Figure 4.1

Schematic outline of a process simulator used in conjunction with statistical optimization and diagnostics to  develop plasma etching and deposition processes. Given a reactor design and initial operating parameters— which could come from computer-aided design and expert system tools—the simulator makes use of basic  cross-section and rate coefficient data to predict wafer attributes. Diagnostics of the plasma and surface are  used to limit the process model and provide feedback as to its accuracy. Fine-tuning of the process is  accomplished using statistical design methods.

These contributions have come from relatively small groups of researchers working in industrial, national, and university laboratories in the United States. However, the efforts have been almost totally uncoordinated. For example, diagnostic measurements are made on one material system and reactor design while simulations are performed on a different material system and reactor design. Furthermore, production reactors represent yet another technology. As a result, basic science studies have contributed greatly to our collective intuition but little to our ability to quantitatively simulate processes or design reactors.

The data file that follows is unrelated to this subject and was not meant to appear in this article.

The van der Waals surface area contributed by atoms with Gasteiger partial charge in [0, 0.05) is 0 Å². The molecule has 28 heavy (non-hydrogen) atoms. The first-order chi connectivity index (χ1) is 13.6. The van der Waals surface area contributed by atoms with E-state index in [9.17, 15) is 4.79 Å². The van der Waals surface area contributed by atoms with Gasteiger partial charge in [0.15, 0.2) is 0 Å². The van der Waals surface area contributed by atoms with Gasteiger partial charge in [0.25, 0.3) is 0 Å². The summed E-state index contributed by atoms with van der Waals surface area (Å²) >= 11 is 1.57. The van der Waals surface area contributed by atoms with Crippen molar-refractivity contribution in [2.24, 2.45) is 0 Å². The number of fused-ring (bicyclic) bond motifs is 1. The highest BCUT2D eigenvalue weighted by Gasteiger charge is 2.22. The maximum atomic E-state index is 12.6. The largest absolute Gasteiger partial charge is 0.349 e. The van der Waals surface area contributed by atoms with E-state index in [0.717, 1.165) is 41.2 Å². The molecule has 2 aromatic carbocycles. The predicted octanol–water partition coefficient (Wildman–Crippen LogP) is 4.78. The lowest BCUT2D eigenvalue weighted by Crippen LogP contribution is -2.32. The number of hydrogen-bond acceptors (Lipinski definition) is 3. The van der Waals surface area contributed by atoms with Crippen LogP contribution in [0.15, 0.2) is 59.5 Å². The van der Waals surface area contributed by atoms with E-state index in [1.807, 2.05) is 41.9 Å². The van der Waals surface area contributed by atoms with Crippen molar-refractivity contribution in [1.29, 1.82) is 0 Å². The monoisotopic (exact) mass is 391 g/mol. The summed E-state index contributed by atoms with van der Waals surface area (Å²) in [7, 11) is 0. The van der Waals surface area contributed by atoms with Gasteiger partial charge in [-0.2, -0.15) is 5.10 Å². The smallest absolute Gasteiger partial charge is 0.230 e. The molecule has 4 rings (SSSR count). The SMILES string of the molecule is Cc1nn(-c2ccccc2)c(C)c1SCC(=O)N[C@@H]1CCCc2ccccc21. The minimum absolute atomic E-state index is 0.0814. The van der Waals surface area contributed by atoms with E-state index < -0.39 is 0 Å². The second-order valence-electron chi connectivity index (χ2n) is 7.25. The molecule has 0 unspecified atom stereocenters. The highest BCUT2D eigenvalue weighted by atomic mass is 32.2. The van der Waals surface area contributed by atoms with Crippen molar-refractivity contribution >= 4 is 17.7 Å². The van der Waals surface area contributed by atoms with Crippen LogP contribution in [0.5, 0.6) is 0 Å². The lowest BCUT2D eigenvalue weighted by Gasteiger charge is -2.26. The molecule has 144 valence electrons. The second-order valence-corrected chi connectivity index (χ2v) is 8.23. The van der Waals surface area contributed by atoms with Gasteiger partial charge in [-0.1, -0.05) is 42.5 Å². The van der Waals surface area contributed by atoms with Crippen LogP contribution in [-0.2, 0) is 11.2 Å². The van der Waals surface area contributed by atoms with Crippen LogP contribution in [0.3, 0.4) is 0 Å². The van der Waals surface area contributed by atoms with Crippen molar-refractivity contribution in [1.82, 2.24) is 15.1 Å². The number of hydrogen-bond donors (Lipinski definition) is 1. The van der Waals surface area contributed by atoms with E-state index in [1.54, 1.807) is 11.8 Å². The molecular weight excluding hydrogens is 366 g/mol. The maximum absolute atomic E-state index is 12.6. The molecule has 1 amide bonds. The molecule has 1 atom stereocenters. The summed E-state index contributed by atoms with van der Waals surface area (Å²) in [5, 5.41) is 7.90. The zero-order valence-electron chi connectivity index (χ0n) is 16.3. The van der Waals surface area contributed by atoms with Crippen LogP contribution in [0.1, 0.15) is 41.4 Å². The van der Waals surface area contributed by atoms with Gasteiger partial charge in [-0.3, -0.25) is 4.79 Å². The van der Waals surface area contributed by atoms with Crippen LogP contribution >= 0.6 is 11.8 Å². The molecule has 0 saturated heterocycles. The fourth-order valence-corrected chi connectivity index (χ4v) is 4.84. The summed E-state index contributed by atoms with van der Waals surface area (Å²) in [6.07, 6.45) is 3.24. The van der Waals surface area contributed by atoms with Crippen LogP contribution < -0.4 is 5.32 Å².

The synergism of scientific intuition and the empirical method has been successful for the fabrication of the relatively simple and modest-density microelectronic devices of the 1980s. However, the empirical relationships that are used today to relate wafer attributes (film thickness, anisotropy, uniformity, damage, residues, and so on) to process variables (e.g., power, gas composition, flow rates, pressure) are equipment and process specific and cannot be applied to the new equipment and processes needed for future generations of devices. The recalibration and reoptimization of manufacturing process steps by empirical means alone is inefficient and costly.

Unfortunately, the complexity of plasma processes and the lack of fundamental understanding make detailed, quantitative process simulation based on first principles seem unlikely in the near future. However, scaling laws based on fundamental plasma science could readily be used in transferring processes from reactor to reactor or from one processing regime

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